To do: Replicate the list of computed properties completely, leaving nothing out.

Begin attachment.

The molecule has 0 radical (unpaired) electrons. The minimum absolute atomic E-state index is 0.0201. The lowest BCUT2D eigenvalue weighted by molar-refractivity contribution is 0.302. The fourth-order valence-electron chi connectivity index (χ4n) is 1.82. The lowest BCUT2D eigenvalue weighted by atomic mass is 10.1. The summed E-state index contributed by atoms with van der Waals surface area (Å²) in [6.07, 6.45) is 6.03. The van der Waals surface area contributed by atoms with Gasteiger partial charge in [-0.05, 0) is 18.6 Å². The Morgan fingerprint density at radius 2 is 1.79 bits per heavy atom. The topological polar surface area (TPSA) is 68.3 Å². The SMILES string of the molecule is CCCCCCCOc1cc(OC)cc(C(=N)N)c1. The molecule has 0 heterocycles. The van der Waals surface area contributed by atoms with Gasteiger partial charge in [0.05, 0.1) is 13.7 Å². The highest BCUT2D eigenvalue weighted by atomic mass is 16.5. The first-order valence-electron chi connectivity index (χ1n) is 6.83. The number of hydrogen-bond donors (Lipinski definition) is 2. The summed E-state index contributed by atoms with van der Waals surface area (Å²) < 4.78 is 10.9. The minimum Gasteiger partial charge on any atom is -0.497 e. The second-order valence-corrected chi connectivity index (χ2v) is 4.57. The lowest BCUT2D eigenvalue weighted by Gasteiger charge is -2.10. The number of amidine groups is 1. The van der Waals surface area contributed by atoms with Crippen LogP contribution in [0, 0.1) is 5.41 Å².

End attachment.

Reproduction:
The molecule has 0 radical (unpaired) electrons. The minimum absolute atomic E-state index is 0.0201. The lowest BCUT2D eigenvalue weighted by molar-refractivity contribution is 0.302. The fourth-order valence-electron chi connectivity index (χ4n) is 1.82. The lowest BCUT2D eigenvalue weighted by atomic mass is 10.1. The summed E-state index contributed by atoms with van der Waals surface area (Å²) in [6.07, 6.45) is 6.03. The van der Waals surface area contributed by atoms with Gasteiger partial charge in [-0.05, 0) is 18.6 Å². The Morgan fingerprint density at radius 2 is 1.79 bits per heavy atom. The topological polar surface area (TPSA) is 68.3 Å². The SMILES string of the molecule is CCCCCCCOc1cc(OC)cc(C(=N)N)c1. The molecule has 0 heterocycles. The van der Waals surface area contributed by atoms with Gasteiger partial charge in [0.05, 0.1) is 13.7 Å². The highest BCUT2D eigenvalue weighted by atomic mass is 16.5. The first-order valence-electron chi connectivity index (χ1n) is 6.83. The number of hydrogen-bond donors (Lipinski definition) is 2. The summed E-state index contributed by atoms with van der Waals surface area (Å²) < 4.78 is 10.9. The minimum Gasteiger partial charge on any atom is -0.497 e. The second-order valence-corrected chi connectivity index (χ2v) is 4.57. The lowest BCUT2D eigenvalue weighted by Gasteiger charge is -2.10. The number of amidine groups is 1. The van der Waals surface area contributed by atoms with Crippen LogP contribution in [0, 0.1) is 5.41 Å².